- Full name Brandon Lee Birdsell
- Born 03/23/2000 in Conroe, TX
- Profile Ht.: 6'2" / Wt.: 240 / Bats: R / Throws: R
- School Texas Tech
Drafted in the 5th round (143rd overall) by the Chicago Cubs in 2022 (signed for $385,000).
View Draft ReportBirdsell has come a long way in his four years of college ball (one year at Texas A&M, one year at San Jacinto (Texas) JC and two years at Texas Tech). A mid-April rotator cuff injury derailed Birdsell’s 2021 season. He was still drafted by the Twins in the 11th round, but he opted to return to Texas Tech to improve his draft standing. He should do better this year after going 9-3, 2.75 with 11.2 strikeouts per nine innings. He’s completely reworked his delivery and filled out from 210 pounds as a freshman to 245 pounds now. Birdsell once was a flamethrower with no idea of where the ball was going. Birdsell’s delivery now is both simple and unorthodox. He simply breaks his hands and goes home as if he’s playing a game of catch, but with a slight stutter as he hangs over his plant leg, which messes with hitters’ timing. It’s paid off in improved control. Birdsell’s plus four-seam fastball sits at 95-96 mph and has touched 99. He carries that velocity through his starts. His above-average mid-80s slider has more depth than tilt, which allows it to be effective against lefties as well as righties. He throws a fringe-average 86-87 mph changeup almost exclusively to lefties. Birdsell has at least a solid path as a two-pitch reliever, but his control improvements give him a shot of going out in pro ball as a starter. His age (22) will likely hurt him on many teams’ boards.
After a year at Texas A&M and a year at San Jacinto (Texas) JC, Birdsell stepped into the Friday starter role at Texas Tech in 2021. He was on track to go pretty well in the 2021 draft, but in his eighth appearance of the season he had to leave the game with a shoulder injury that led to him being shut down for the remainder of the season. Birdsell was 4-1, 3.06 with 36 strikeouts in 35.1 innings with a .217 opponent batting average before the injury. He sat 93-95 mph and touched 99 mph in that role and he carried 95-97 mph deep into his starts. In addition to a plus fastball, Birdsell showed solid command of an above-average 84-88 mph slider with 1-to-7 movement. Few scouts saw Birdsell’s delivery as being a good fit to be a starter long term, but his fastball/slider combination seemed pretty tailor made to fit in a high-leverage relief role. Now his injury status makes it more likely that he’ll return to school to prove he’s healthy.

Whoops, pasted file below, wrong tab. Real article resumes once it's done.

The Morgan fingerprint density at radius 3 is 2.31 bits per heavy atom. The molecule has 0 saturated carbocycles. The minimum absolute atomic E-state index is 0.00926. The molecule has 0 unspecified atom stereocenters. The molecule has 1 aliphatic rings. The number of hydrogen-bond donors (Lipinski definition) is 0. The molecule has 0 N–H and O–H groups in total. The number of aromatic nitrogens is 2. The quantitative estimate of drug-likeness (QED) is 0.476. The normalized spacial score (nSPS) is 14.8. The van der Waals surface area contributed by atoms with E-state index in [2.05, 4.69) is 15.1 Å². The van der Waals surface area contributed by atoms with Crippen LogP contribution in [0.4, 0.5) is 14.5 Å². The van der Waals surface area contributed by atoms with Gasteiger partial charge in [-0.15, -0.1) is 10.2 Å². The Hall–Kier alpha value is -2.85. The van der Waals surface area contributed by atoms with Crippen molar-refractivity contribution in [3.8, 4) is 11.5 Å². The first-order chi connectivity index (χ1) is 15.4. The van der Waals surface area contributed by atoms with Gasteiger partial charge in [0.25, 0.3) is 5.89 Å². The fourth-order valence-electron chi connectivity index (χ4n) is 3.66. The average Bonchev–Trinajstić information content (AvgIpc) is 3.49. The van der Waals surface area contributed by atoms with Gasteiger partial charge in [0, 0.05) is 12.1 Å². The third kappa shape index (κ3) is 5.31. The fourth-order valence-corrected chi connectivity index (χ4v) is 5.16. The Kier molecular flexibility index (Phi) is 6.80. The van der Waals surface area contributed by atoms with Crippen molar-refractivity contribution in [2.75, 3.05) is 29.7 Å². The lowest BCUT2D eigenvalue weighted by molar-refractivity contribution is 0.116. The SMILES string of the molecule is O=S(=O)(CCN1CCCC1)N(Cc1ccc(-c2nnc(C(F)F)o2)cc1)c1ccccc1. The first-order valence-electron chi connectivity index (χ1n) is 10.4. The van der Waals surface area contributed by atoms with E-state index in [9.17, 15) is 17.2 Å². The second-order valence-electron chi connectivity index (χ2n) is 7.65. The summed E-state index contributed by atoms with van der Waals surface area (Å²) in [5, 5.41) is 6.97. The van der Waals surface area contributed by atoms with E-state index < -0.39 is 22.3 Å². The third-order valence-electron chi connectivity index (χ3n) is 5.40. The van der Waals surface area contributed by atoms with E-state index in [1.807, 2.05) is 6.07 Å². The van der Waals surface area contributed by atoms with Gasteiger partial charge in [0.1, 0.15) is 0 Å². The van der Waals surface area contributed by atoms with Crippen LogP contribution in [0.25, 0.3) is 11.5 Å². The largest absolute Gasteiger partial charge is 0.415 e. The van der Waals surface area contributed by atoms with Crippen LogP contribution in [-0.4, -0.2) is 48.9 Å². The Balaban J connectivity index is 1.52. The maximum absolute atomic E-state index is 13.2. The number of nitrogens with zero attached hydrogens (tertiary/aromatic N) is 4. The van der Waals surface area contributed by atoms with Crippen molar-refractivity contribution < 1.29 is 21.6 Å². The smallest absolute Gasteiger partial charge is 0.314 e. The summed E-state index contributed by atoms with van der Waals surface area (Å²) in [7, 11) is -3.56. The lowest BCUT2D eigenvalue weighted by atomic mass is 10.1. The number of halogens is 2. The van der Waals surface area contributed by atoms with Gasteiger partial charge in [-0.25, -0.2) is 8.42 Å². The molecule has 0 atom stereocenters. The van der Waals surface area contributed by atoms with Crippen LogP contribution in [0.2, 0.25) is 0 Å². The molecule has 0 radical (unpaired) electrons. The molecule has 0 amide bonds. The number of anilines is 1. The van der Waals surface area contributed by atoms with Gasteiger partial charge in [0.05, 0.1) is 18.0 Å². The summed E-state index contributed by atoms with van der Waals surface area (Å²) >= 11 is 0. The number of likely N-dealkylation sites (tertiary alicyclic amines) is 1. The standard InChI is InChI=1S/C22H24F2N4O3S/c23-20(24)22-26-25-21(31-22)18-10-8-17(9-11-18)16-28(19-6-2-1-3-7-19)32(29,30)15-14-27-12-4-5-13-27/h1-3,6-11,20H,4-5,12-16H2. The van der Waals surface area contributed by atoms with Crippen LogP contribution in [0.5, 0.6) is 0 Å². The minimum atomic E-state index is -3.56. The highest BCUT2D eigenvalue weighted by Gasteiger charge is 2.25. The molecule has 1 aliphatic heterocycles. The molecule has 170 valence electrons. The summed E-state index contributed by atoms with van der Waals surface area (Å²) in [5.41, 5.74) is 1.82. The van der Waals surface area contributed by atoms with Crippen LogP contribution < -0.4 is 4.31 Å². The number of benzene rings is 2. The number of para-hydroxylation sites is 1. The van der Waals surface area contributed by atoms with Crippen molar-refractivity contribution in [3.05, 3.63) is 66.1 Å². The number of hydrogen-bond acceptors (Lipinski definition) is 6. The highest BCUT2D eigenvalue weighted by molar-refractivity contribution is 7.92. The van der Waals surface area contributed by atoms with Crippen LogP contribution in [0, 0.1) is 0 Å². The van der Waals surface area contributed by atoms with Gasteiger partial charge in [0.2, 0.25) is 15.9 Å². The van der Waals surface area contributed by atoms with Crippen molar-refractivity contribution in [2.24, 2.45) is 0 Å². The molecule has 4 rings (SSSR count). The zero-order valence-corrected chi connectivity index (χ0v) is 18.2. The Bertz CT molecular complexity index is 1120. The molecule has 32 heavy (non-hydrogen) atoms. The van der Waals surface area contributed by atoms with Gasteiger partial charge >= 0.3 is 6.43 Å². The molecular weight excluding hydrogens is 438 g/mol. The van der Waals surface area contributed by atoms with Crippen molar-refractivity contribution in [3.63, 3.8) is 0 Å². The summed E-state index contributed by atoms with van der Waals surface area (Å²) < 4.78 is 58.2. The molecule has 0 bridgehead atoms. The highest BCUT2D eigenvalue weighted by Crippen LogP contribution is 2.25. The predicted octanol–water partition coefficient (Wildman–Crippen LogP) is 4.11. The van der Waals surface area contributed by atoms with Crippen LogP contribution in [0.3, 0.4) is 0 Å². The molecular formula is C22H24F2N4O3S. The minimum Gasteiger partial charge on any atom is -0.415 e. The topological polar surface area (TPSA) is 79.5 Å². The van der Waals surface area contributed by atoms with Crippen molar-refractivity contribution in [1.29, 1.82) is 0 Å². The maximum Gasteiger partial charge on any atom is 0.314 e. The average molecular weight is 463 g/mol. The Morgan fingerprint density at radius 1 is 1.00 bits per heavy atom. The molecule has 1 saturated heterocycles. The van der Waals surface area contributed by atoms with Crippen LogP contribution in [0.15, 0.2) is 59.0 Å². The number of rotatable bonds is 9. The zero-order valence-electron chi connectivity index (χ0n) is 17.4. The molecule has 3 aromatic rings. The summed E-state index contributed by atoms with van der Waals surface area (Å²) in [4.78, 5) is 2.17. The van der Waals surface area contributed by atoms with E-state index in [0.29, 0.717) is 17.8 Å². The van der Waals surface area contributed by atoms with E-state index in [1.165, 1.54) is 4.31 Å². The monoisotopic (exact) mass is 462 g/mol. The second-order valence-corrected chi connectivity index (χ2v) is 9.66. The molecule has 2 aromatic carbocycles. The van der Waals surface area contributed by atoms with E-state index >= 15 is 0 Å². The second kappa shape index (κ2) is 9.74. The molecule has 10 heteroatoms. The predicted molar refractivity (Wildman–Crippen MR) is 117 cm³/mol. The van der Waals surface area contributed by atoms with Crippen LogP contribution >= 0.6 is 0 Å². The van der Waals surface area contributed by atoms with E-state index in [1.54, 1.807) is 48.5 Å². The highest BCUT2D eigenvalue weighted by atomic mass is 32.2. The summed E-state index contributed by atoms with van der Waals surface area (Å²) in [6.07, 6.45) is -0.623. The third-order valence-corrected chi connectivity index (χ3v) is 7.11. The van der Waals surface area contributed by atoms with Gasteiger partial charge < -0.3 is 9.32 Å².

A 39th-round pick of the Astros out of high school, Birdsell pitched sparingly at Texas A&M as a freshman (nine appearances out of the bullpen) and opted to transfer to San Jacinto (Texas) JC for his sophomore season. After an impressive summer with the Matsu Miners in the Alaska Summer League, he got off to a slow start with the Gators. But his fastball got firmer and his control improved and he seemed to be hitting his stride when the shutdown happened. He had struck out 22 and walked 1 over his final 13 innings at San Jac. Birdsell had Tommy John surgery in 2016, but he’s been durable so far in college and his arm action is relatively clean. He sits 93-94 mph on his fastball and has touched 97-98 in short stints. His slider was a low-80s cement mixer not that long ago, but this spring he developed a much harder, 87-90 mph shorter slider. Birdsell is committed to Texas Tech if he doesn’t sign. He may benefit from another year of starting in college, but his upside could entice a team in the fifth round.
Birdsell, a Texas signee, has one of the best arms in Texas, as he's shown he's fully recovered from the Tommy John surgery he had in 2016. The righthander can sit 91-93 mph and touch 95. His feel for pitching and his secondary offerings have work to do to catch up to his fastball, but his frame, athleticism and fast arm could entice teams that he's worth being patient.